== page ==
The most important thing to remember about being an author--particularly in the beginning--is that your name is your brand. Creating awareness of your brand is essential. Channel your energy into having fun with marketing yourself and your books instead of griping about the marketing tasks you need to do.
Helen: Your latest mystery, The Trophy Exchange, came out this month. I think the heroine, Lieutenant Lucinda Pierce, breaks the mold on protagonists. Unlike some lead characters who are "beautiful but don't know it," Lucinda has a "flaw" for all to see. She's been in an accident and is blind in one eye and her face is scarred, yet she keeps going. Most leads have a flaw, but they can usually be kept under wraps. What made you decide to put Lucinda's on constant display?
Diane: It wouldn't have worked any other way with Lucinda. If her flaw was not obvious, she would be able to hide it from others and deny it to herself. With damage that she can't conceal, she is forced to deal with it in her relationships with others. She can't run from this problem but has to actively work to overcome obstacles and defy any limitations it imposes on her.
Beyond that, there is a personal answer to the question. Like a lot of people I know, I'm not pleased with my physical image. All my adult life, I've battled weight gain. When anyone looks at me, it is pretty obvious that I am not at the ideal. I know that there are people who meet me and immediately make the assumption that I must be lazy. They don't know that I work out at Curves three times a week, go to yoga class twice a week and do additional exercise on my own. They simply look at my excess weight and assume that I sit around stuffing my face all day. Because of that, I could relate to a character with a flaw that she could not conceal, with receiving advice she did not want and with assumptions that are not true. It made Lucinda more real to me.
Helen: It seems to me that you were brave to write her that way. If you had one bit of advice for aspiring writers, what would it be?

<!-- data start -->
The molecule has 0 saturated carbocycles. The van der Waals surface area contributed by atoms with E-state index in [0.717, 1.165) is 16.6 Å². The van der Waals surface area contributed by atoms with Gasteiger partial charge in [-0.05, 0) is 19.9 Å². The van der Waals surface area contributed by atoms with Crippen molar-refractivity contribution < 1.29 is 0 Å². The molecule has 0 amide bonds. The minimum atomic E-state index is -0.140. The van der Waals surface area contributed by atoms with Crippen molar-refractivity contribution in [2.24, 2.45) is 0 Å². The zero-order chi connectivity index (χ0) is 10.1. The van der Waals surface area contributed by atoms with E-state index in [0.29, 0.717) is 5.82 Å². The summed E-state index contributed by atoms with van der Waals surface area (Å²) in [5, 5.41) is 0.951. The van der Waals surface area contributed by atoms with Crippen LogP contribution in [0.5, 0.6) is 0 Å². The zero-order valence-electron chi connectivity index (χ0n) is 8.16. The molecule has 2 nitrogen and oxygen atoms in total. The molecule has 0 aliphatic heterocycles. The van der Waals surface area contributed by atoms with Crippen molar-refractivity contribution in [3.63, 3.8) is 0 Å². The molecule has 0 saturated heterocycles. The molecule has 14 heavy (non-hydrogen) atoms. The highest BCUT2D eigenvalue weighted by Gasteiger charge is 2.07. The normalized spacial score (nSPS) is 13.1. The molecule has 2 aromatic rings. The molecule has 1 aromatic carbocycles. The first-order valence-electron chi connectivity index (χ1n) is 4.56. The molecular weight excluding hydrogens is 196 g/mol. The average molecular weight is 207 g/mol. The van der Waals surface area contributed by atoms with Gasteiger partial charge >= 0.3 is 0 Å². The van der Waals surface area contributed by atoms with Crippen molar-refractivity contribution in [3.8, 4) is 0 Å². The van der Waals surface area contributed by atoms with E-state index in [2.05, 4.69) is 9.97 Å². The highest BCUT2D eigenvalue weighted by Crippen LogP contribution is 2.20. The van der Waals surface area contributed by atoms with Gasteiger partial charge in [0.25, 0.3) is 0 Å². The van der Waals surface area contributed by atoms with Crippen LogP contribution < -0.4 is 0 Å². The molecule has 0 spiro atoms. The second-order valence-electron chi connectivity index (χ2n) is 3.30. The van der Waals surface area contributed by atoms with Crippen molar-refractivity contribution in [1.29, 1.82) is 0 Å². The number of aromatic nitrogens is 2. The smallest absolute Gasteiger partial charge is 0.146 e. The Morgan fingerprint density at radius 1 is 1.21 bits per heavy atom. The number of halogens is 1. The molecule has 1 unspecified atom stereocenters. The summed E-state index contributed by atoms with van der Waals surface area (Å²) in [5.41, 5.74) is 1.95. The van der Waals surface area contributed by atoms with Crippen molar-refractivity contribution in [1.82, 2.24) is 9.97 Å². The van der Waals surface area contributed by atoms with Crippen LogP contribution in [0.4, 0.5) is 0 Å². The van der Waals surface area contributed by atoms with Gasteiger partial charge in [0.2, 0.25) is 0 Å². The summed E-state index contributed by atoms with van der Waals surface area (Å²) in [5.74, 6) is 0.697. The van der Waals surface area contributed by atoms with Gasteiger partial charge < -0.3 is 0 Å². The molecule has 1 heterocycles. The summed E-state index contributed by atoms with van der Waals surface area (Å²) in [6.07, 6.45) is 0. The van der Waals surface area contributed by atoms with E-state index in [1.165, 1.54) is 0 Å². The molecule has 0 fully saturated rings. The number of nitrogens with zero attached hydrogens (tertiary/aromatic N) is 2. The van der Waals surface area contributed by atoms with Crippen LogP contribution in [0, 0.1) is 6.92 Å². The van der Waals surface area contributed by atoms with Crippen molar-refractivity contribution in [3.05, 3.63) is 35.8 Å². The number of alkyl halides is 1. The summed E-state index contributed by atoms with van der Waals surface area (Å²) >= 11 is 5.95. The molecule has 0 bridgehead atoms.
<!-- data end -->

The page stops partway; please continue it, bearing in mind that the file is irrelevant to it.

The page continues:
Diane: Never, never give up. Persistence is your ally. While you wait to find the right agent/publisher at the right time with the right project, continue to polish your craft.
Write, write and write some more. And save it all. You never know when you'll be able to pluck the perfect phrase out of the scrap pile and use it elsewhere.
And read. Reading is vital. Read from every genre. You can learn from it all. What you learn in other genres can be brought to your own work and used to create a unique voice, style or technique that will make your work stand out from the others. To get an idea of the scope of my reading, visit my website, www.dianefanning.com, I have pages for my favorite reads of the last three years along with a page for my favorite books for writers.
Finally, always write to your passion. Don't write about something or in a specific genre just because it's popular. If you are not passionate about what you are writing, it will show. As Joseph Campbell said, "If you follow your bliss, doors will open for you that wouldn't have opened for anyone else.
Helen: I like that advice – both yours and Campbell’s. Thank you very much, Diane.
Here are a couple of things you may not know about Diane Fanning. She has a degree in Chemistry. And she’s won over 70 Addy Awards for her work in advertising.
Oh – she’s also very generous. She’s giving away a copy of her book.
To enter the drawing for a free copy of THE TROPHY EXCHANGE, go to this page on Diane’s website: http://www.dianefanning.com/lucindapiercenovels/readchapterone.html
Find the last word in the first paragraph and place it in the subject line of your email to Diane@dianefanning.com
In the body of the email include your mailing address.
Winner will be announced on the home page of her website on August 1, 2008.
If you have any questions or comments for Diane, post them here in the Comments section. Thanks Diane for stopping by!